How to Check if Someone is Using My Identity

Identity Theft

Identity theft is an increasing problem worldwide. Nearly 15 million people have dealt with the issue in the past year. When someone steals your identity, there can be unimaginable consequences that follow. Unfortunately, the repercussions of identity theft can last for many years. Because of this, you need to be proactive when protecting your identity.

Although technology makes it easier for your identity to be stolen, it also makes it easier for you to protect it. A quick search will turn up multiple ways that you can use to protect your identity. Ultimately, diligence and consistency will help you ensure that your identity is kept secure. 

Determine if Someone Has Stolen Your Identity

Bills

Like most people, you likely have several bills that come in each month, either via mail or electronically. Typically, these bills are consistent and only change if you stop a service or pay off a debt. When your identity has been stolen, one of the first things the thief will do is change your address. When a new account has been opened using your information, they will likely want the mail sent to their home, which means the address will need to be changed.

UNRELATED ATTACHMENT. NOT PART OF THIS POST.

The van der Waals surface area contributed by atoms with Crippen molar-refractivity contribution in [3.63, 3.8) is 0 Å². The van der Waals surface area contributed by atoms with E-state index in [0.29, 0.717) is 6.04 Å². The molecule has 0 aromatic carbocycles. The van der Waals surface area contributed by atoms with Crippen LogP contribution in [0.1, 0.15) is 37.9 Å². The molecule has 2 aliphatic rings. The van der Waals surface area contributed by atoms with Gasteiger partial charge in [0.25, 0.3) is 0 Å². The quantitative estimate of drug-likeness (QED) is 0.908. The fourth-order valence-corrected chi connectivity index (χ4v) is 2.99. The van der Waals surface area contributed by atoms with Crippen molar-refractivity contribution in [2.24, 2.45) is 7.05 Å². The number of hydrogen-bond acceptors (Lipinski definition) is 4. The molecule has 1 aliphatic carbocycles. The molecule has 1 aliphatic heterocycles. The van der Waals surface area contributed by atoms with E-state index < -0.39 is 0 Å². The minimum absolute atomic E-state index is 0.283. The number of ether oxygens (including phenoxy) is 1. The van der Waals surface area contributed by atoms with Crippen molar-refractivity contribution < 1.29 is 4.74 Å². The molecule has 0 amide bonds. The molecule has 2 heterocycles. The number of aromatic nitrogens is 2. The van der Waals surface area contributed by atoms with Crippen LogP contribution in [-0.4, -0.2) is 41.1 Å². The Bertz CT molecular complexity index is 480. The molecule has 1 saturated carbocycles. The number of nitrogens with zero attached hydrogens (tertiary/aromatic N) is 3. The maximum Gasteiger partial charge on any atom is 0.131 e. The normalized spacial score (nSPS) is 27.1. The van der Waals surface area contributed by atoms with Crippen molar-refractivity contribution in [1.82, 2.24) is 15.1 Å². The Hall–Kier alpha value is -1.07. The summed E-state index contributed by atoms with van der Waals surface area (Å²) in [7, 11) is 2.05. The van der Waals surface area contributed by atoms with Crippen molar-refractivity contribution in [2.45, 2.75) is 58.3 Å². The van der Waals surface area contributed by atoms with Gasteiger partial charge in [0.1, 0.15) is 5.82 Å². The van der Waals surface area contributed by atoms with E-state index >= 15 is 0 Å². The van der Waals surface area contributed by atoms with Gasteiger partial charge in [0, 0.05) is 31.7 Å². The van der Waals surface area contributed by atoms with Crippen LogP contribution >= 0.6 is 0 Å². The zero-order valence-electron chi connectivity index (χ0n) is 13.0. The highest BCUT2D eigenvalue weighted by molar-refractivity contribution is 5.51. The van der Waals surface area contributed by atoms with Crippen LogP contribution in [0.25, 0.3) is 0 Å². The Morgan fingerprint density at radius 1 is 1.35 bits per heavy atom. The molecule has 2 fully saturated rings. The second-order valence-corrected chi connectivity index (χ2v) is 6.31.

The cessation of bills is a strong indicator that your identity may have been compromised. To help get to the bottom of what is going on, it would be best to reach out to the billing departments of the affected accounts to determine what is going on.

Banking

Unfortunately, with all the online options for banking and bill paying, not everyone places as much focus on their financial records as they should be keeping a close eye on both your account and the statements provided. There are several things you should look for when checking your account.

Transactions:  Keep an eye on all your transactions. If you notice transactions that you didn’t make, you must reach out to your financial institution right away to determine where the charges are coming from. There is a chance that someone has been using your identity. When looking at your transactions, you need to focus on these things.

  • Amount
  • Location
  • Date and time

Keeping track of this information will help you know what has been going on with your bank account. If you frequently use your debit card, you will likely want to cancel the current card and get a new card issued. If someone has stolen your card information, they will no longer be able to do anything if it is changed.  

Credit Reports

One of the first indications of identity theft typically comes from a credit report. Credit reports may seem a bit overwhelming, but there are vital things that will indicate your identity may have been compromised. Several reporting agencies can pull and track your credit activity.